Title: Small Town Witch
Author: Kristen S. Walker
Source: from author for review
Review Summary: This book exceeded all my expectations with natural-sounding dialogue, perfect pacing, fascinating world-building, and a main character who doesn’t create her own drama.
“Teen witch Rosamunde thinks she has it all: friends, parties, a happy family, and magic at her fingertips. But something dark lurks underneath the surface. When Rosa uncovers strange spells in her house, the illusion of the perfect life begins to crack, hinting at family secrets she never imagined. With the help of her friends and the handsome kitsune Kai, Rosa peels back the layers of lies. Her search for the truth will take her far from home, into the dangerous Land of Faerie . . . but if the truth threatens her family’s apparent happiness, will she choose to live with the lie or break the enchantment that binds them all?” (Source)
Very few books sway my opinion after my first impression as much as this book did. There were two large-ish typos in the first few chapters, which always makes me grumpy, and the writing seemed pretty standard. It’s clearly geared towards a YA or middle grade audience, so it was well done but didn’t blow me away with beautiful prose. However, the biggest strengths of this book were the world-building and the plot, which it’s hard to get a feel for in the first few pages. I’m also happy to report that after those first two typos, the rest of the book was impeccably edited and was one of the best formatted ebooks I’ve had the pleasure to read.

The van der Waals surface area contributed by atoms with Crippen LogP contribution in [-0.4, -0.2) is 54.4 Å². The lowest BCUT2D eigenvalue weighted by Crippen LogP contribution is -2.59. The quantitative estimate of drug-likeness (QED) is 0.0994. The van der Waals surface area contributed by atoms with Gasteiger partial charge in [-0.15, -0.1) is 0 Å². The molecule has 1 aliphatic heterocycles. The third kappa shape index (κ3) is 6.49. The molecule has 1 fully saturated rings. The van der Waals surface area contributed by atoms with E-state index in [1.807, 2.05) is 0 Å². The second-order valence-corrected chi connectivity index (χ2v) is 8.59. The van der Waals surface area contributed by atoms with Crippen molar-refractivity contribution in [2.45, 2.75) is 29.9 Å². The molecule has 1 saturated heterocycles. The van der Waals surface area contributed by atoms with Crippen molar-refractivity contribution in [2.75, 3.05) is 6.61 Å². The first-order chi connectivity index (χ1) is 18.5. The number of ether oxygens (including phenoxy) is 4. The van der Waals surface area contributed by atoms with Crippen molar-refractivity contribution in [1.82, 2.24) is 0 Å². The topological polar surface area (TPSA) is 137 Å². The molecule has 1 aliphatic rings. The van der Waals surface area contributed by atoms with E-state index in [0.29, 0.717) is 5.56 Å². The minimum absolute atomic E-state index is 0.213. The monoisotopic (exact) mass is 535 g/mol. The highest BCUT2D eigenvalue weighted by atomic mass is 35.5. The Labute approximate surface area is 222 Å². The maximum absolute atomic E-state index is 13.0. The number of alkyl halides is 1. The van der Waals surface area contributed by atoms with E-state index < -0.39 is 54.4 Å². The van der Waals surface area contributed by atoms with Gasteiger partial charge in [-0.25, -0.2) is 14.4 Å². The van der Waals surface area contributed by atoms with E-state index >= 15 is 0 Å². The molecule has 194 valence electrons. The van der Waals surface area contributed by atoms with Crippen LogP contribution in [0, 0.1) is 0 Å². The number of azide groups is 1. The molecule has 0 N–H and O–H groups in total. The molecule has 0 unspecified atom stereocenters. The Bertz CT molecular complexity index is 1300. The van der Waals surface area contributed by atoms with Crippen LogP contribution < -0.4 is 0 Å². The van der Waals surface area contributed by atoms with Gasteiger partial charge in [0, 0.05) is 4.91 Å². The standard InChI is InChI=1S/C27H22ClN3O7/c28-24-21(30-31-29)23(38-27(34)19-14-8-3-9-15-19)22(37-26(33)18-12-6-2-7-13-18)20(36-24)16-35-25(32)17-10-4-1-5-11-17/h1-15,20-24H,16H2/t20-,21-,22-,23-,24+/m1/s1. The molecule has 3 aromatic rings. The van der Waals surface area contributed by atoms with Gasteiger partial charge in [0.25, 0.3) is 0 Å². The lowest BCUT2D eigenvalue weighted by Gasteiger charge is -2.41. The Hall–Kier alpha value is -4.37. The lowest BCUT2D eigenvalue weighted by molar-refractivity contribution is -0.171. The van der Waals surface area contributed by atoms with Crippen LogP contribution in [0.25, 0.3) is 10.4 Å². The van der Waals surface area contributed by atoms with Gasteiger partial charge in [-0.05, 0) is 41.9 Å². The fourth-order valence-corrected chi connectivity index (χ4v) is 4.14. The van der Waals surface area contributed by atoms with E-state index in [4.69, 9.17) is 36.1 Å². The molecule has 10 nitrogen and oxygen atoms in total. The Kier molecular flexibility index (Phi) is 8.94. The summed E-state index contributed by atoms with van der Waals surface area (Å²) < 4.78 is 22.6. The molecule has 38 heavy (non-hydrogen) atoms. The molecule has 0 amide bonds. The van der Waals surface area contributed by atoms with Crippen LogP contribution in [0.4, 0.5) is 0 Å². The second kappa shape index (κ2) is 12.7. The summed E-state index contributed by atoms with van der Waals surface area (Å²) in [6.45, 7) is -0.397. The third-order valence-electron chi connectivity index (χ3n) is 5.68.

As I got into the book, I completely revised my opinion. The dialogue was well above average authenticity and the author avoided info dumps by sharing information in completely natural conversations. I love when authors pull that off! The world-building got better and better as we went. Another thing I love is when an author casually shares the awesome magic or technology which is part of daily life in their imagined world. Kristen Walker pulled that off spectacularly too. She also wrote some fantastic, climactic encounters mixed with highschool drama in a balance that suited me perfectly. The main character, Rosa, is another strong point of this book. She’s always very straightforward with her friends. This avoids drama caused by silly misunderstandings, which is one of my least favorite plot devices. I also thought Rosa’s sexuality was handled perfectly, illustrating some of the issues an LGBT teen might face while not making it a big deal.
Discovering gems like this is the reason I love to pick up the occasional self-published book. If you love good world-building, if you hate characters who create their own problems, or if you’re looking for a great LGBT read, this is the book for you.